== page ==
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Hannes had the apartment at the top of the house. Firstly I had a piping hot bath with water heated on the log-burning cooker in the kitchen. Then more beer, and an animated conversation about all subjects. It turned out that he had been a professional chef on cruise ships and in various hotels. He had a remarkable collection of knives, some very old, and these were used to make a wonderful meal with what was lying around in the cupboards. More beer and coffee followed before the Shnapps was produced. We talked until three in the morning interspersed with Hannes playing on one of his seven piano accordians. What wonderful hospitality. I hope he makes his trip.
I have noticed more goat herds in Austria than any other country so far. Their products in the supermarkets bear testimony to this. They are intelligent creatures, and very inquisitive. Consequently this group were more than willing to have their picture taken.

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I found myself on a terrace overlooking the river and across to Germany the other day. All in the name of research and your entertainment. The cake was chocolate and cherry tort laced with alcohol of some kind. 8 out of 10.

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I passed through Salzburg in glorious sunshine today which showed the place in its best light. Riverside caf├ęs were packed with lunchtime diners and the city had a feel of prosperity about it . The castle on the hill reminded me very much of Edinborough.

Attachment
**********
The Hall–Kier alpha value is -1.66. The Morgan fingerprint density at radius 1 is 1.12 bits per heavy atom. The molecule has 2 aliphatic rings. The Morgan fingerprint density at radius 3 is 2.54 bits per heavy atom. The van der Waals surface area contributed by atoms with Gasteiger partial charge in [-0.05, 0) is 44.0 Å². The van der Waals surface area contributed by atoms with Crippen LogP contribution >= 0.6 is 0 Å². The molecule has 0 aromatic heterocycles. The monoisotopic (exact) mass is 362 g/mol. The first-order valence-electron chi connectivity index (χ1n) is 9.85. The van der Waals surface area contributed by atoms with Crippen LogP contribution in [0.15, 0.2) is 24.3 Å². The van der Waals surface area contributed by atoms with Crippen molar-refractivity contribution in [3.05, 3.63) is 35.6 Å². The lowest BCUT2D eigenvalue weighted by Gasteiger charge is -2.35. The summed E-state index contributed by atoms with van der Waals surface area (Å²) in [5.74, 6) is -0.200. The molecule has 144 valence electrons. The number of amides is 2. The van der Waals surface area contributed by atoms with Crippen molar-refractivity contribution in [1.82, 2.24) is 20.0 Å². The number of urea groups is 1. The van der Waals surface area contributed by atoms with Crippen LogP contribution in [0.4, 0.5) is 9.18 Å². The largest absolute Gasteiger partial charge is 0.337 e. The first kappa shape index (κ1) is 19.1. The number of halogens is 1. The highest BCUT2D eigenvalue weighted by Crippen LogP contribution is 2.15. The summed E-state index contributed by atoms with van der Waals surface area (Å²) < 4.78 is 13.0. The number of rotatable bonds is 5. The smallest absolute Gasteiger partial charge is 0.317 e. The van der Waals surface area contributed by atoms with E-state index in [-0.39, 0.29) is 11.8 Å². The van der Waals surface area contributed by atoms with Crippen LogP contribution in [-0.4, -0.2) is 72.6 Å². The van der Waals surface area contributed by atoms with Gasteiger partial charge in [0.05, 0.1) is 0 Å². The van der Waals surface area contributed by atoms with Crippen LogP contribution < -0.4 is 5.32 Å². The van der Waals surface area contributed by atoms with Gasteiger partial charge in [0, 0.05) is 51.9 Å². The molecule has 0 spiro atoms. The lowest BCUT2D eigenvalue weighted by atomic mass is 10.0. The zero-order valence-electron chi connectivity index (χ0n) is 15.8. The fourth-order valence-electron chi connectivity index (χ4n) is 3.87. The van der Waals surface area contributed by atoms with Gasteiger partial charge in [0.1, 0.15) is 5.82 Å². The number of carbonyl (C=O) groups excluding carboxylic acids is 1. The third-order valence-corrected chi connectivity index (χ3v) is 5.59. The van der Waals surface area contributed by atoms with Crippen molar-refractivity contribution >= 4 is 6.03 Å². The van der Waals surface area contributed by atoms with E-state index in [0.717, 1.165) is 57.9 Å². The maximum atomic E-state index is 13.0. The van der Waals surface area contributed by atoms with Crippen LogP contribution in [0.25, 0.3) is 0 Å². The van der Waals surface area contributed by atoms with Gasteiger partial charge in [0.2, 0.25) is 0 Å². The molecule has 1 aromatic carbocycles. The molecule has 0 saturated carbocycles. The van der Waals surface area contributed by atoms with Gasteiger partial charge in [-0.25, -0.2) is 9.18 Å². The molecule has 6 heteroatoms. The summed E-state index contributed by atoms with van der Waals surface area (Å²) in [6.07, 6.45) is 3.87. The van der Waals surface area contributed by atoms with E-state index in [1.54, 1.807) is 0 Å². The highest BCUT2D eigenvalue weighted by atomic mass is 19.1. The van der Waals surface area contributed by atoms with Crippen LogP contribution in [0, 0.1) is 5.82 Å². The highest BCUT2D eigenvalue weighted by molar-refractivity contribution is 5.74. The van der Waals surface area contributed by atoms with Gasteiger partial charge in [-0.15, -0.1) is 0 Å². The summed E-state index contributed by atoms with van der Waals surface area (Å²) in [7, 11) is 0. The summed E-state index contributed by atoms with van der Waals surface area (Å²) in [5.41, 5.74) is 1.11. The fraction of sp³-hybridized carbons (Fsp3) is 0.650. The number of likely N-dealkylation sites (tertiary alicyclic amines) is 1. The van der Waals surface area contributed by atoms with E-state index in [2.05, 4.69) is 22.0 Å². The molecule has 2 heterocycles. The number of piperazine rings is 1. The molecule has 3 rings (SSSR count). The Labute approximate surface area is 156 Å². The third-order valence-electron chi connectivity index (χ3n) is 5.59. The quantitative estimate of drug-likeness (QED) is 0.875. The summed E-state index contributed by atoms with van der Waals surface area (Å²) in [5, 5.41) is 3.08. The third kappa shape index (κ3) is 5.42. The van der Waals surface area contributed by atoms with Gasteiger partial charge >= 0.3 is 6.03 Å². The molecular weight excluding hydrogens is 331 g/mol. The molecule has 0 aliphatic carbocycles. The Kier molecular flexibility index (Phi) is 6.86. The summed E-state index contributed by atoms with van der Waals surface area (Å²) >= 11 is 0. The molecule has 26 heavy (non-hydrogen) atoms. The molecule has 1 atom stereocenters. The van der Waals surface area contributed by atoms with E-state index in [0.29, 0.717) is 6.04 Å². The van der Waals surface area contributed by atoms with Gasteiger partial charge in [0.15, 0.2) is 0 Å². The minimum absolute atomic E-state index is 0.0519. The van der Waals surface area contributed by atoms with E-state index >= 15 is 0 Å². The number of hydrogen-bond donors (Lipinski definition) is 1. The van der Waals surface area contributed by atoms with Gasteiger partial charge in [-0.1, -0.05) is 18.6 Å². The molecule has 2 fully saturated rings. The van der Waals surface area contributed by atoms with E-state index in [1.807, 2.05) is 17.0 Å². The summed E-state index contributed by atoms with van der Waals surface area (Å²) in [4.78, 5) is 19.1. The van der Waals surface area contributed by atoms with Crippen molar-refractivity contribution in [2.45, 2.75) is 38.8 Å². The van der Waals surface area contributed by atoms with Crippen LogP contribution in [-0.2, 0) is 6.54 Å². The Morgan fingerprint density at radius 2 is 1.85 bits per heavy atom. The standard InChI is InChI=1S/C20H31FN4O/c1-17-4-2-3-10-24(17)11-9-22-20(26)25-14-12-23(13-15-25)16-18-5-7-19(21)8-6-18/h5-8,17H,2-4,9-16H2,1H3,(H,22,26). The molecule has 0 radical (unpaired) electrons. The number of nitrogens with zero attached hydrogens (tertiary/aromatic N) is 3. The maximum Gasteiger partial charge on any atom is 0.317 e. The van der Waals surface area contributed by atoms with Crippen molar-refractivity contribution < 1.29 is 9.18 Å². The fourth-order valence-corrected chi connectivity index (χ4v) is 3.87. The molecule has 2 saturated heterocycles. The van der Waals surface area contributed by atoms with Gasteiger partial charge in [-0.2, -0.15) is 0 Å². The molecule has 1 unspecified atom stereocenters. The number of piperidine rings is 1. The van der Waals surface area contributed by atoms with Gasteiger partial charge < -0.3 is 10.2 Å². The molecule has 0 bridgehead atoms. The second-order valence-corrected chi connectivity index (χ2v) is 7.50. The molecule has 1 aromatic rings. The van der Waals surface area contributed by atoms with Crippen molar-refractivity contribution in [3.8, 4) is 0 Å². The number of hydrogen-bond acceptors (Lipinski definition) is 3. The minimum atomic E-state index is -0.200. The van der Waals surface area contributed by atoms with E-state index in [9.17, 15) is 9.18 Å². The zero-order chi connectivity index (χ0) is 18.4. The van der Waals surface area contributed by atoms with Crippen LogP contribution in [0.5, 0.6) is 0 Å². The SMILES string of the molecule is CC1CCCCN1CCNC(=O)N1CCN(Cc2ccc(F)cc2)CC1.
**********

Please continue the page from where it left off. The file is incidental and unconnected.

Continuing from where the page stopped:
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The valley has much higher ground around it now, and looking south it really feels as if I am getting closer to the Alps, which is quite exciting. I shall be riding the valley floors as much as possible for obvious reasons. There’s still a few days riding in Austria.

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Austria

It’s a short ride to the border from Vyssi Brod and the frontier posts still exist, about 200 metres apart. The Czech one is now a shopping outlet ( of course), but the Austrian building is just abandoned, which seems a shame. Even the large house behind was totally empty, falling into disrepair.